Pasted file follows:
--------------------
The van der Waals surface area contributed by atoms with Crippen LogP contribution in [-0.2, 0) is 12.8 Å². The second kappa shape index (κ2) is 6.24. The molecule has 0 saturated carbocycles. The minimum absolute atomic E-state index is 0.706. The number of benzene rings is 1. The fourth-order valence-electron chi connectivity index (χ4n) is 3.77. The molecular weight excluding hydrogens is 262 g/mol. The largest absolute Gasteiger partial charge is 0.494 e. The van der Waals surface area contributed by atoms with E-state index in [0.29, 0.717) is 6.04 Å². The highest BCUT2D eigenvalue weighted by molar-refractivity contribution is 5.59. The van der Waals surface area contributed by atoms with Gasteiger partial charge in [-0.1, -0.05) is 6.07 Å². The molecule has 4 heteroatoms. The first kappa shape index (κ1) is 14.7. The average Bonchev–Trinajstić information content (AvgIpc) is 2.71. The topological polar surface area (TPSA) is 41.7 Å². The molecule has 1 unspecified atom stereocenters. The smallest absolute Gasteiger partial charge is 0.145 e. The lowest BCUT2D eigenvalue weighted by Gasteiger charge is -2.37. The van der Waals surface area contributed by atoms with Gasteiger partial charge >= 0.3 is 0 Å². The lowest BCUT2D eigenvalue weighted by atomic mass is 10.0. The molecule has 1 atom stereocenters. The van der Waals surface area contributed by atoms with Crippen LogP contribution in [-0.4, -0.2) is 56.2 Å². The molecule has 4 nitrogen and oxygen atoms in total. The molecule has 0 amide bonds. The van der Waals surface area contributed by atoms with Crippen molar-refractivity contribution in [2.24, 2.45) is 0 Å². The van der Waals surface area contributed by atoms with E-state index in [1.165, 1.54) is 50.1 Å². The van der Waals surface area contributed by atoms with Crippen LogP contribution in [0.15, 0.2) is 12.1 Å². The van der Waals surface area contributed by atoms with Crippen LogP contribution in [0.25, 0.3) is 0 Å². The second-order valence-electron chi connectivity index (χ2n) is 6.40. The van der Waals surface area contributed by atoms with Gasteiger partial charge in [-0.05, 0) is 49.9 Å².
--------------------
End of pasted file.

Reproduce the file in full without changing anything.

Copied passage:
The van der Waals surface area contributed by atoms with Crippen LogP contribution in [-0.2, 0) is 12.8 Å². The second kappa shape index (κ2) is 6.24. The molecule has 0 saturated carbocycles. The minimum absolute atomic E-state index is 0.706. The number of benzene rings is 1. The fourth-order valence-electron chi connectivity index (χ4n) is 3.77. The molecular weight excluding hydrogens is 262 g/mol. The largest absolute Gasteiger partial charge is 0.494 e. The van der Waals surface area contributed by atoms with E-state index in [0.29, 0.717) is 6.04 Å². The highest BCUT2D eigenvalue weighted by molar-refractivity contribution is 5.59. The van der Waals surface area contributed by atoms with Gasteiger partial charge in [-0.1, -0.05) is 6.07 Å². The molecule has 4 heteroatoms. The first kappa shape index (κ1) is 14.7. The average Bonchev–Trinajstić information content (AvgIpc) is 2.71. The topological polar surface area (TPSA) is 41.7 Å². The molecule has 1 unspecified atom stereocenters. The smallest absolute Gasteiger partial charge is 0.145 e. The lowest BCUT2D eigenvalue weighted by Gasteiger charge is -2.37. The van der Waals surface area contributed by atoms with Gasteiger partial charge >= 0.3 is 0 Å². The lowest BCUT2D eigenvalue weighted by atomic mass is 10.0. The molecule has 1 atom stereocenters. The van der Waals surface area contributed by atoms with Crippen LogP contribution in [-0.4, -0.2) is 56.2 Å². The molecule has 4 nitrogen and oxygen atoms in total. The molecule has 0 amide bonds. The van der Waals surface area contributed by atoms with Crippen molar-refractivity contribution in [2.24, 2.45) is 0 Å². The van der Waals surface area contributed by atoms with E-state index in [1.165, 1.54) is 50.1 Å². The van der Waals surface area contributed by atoms with Crippen LogP contribution in [0.15, 0.2) is 12.1 Å². The van der Waals surface area contributed by atoms with Crippen LogP contribution in [0.25, 0.3) is 0 Å². The second-order valence-electron chi connectivity index (χ2n) is 6.40. The van der Waals surface area contributed by atoms with Gasteiger partial charge in [-0.05, 0) is 49.9 Å².